10. The flowering locus Hr colocalizes with a major QTL affecting winter frost tolerance in Pisum sativum L.

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    Lejeune-Hénaut, I; Hanocq, E; Béthencourt, L; Fontaine, V; Delbreil, B; Morin, J; Petit, A; Devaux, R; Boilleau, M; Stempniak, J J; Thomas, M; Lainé, A L; Foucher, F; Baranger, A; Burstin, J; Rameau, C; Giauffret, C

    2008-05-01

    An understanding of the genetic determinism of frost tolerance is a prerequisite for the development of frost tolerant cultivars for cold northern areas. In legumes, it is not known to which extent vernalization requirement or photoperiod responsiveness are necessary for the development of frost tolerance. In pea (Pisum sativum L.) however, the flowering locus Hr is suspected to influence winter frost tolerance by delaying floral initiation until after the main winter freezing periods have passed. The objective of this study was to dissect the genetic determinism of frost tolerance in pea by QTL analysis and to assess the genetic linkage between winter frost tolerance and the Hr locus. A population of 164 recombinant inbred lines (RILs), derived from the cross Champagne x Terese was evaluated both in the greenhouse and in field conditions to characterize the photoperiod response from which the allele at the Hr locus was inferred. In addition, the population was also assessed for winter frost tolerance in 11 field conditions. Six QTL were detected, among which three were consistent among the different experimental conditions, confirming an oligogenic determinism of frost tolerance in pea. The Hr locus was found to be the peak marker for the highest explanatory QTL of this study. This result supports the hypothesis of the prominent part played by the photoperiod responsiveness in the determinism of frost tolerance for this species. The consistency of three QTL makes these positions interesting targets for marker-assisted selection.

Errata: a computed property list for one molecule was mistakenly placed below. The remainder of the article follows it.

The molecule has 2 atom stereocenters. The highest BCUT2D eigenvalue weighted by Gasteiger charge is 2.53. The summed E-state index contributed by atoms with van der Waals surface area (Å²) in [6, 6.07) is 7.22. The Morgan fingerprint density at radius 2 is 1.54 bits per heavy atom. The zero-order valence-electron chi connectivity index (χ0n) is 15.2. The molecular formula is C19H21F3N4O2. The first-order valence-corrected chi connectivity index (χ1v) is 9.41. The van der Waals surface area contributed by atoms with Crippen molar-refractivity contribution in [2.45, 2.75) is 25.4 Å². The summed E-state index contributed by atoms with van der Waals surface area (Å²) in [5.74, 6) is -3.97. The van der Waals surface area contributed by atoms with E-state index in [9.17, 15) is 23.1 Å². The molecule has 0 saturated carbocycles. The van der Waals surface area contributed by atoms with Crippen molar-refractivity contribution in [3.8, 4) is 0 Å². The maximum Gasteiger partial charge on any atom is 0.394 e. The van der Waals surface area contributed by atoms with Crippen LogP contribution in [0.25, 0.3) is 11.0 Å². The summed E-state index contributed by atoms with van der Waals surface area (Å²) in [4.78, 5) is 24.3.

11. Fine Mapping Links the FTa1 Flowering Time Regulator to the Dominant Spring1 Locus in Medicago

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    Yeoh, Chin Chin; Balcerowicz, Martin; Zhang, Lulu; Jaudal, Mauren; Brocard, Lysiane; Ratet, Pascal; Putterill, Joanna

    2013-01-01